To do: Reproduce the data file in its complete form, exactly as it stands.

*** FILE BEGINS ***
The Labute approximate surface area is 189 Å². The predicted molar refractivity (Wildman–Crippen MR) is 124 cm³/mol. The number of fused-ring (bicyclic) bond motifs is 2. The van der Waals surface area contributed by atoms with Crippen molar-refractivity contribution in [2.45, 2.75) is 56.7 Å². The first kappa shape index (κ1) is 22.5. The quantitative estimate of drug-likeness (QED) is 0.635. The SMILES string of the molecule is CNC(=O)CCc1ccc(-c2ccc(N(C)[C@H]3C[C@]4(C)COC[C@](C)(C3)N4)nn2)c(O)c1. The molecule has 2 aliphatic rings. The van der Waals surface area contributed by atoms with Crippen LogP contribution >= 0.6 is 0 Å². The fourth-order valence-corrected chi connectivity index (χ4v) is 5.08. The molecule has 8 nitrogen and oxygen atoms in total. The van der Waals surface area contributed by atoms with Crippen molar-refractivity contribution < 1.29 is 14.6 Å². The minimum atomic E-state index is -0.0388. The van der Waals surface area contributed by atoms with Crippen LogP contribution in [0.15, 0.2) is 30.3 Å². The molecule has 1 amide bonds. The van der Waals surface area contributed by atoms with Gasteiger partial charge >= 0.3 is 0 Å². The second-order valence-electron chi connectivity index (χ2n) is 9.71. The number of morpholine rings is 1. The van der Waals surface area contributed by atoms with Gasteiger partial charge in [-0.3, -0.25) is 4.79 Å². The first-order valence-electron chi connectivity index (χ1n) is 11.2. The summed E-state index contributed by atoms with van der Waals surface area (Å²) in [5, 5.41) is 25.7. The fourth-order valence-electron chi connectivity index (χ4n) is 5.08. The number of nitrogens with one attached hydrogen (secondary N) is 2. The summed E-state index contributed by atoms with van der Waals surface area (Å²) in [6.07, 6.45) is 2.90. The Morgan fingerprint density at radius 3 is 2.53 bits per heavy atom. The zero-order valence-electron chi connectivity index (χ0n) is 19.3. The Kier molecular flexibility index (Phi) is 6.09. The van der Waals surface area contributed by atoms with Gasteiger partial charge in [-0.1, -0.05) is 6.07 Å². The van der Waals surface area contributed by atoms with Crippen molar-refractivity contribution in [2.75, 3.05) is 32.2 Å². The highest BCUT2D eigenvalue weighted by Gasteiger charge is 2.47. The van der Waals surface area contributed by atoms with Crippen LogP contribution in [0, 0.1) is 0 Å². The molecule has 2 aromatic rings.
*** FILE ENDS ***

The Labute approximate surface area is 189 Å². The predicted molar refractivity (Wildman–Crippen MR) is 124 cm³/mol. The number of fused-ring (bicyclic) bond motifs is 2. The van der Waals surface area contributed by atoms with Crippen molar-refractivity contribution in [2.45, 2.75) is 56.7 Å². The first kappa shape index (κ1) is 22.5. The quantitative estimate of drug-likeness (QED) is 0.635. The SMILES string of the molecule is CNC(=O)CCc1ccc(-c2ccc(N(C)[C@H]3C[C@]4(C)COC[C@](C)(C3)N4)nn2)c(O)c1. The molecule has 2 aliphatic rings. The van der Waals surface area contributed by atoms with Crippen LogP contribution >= 0.6 is 0 Å². The fourth-order valence-corrected chi connectivity index (χ4v) is 5.08. The molecule has 8 nitrogen and oxygen atoms in total. The van der Waals surface area contributed by atoms with Crippen molar-refractivity contribution < 1.29 is 14.6 Å². The minimum atomic E-state index is -0.0388. The van der Waals surface area contributed by atoms with Crippen LogP contribution in [0.15, 0.2) is 30.3 Å². The molecule has 1 amide bonds. The van der Waals surface area contributed by atoms with Gasteiger partial charge >= 0.3 is 0 Å². The second-order valence-electron chi connectivity index (χ2n) is 9.71. The number of morpholine rings is 1. The van der Waals surface area contributed by atoms with Gasteiger partial charge in [-0.3, -0.25) is 4.79 Å². The first-order valence-electron chi connectivity index (χ1n) is 11.2. The summed E-state index contributed by atoms with van der Waals surface area (Å²) in [5, 5.41) is 25.7. The fourth-order valence-electron chi connectivity index (χ4n) is 5.08. The number of nitrogens with one attached hydrogen (secondary N) is 2. The summed E-state index contributed by atoms with van der Waals surface area (Å²) in [6.07, 6.45) is 2.90. The Morgan fingerprint density at radius 3 is 2.53 bits per heavy atom. The zero-order valence-electron chi connectivity index (χ0n) is 19.3. The Kier molecular flexibility index (Phi) is 6.09. The van der Waals surface area contributed by atoms with Gasteiger partial charge in [-0.1, -0.05) is 6.07 Å². The van der Waals surface area contributed by atoms with Crippen molar-refractivity contribution in [2.75, 3.05) is 32.2 Å². The highest BCUT2D eigenvalue weighted by Gasteiger charge is 2.47. The van der Waals surface area contributed by atoms with Crippen LogP contribution in [0, 0.1) is 0 Å². The molecule has 2 aromatic rings.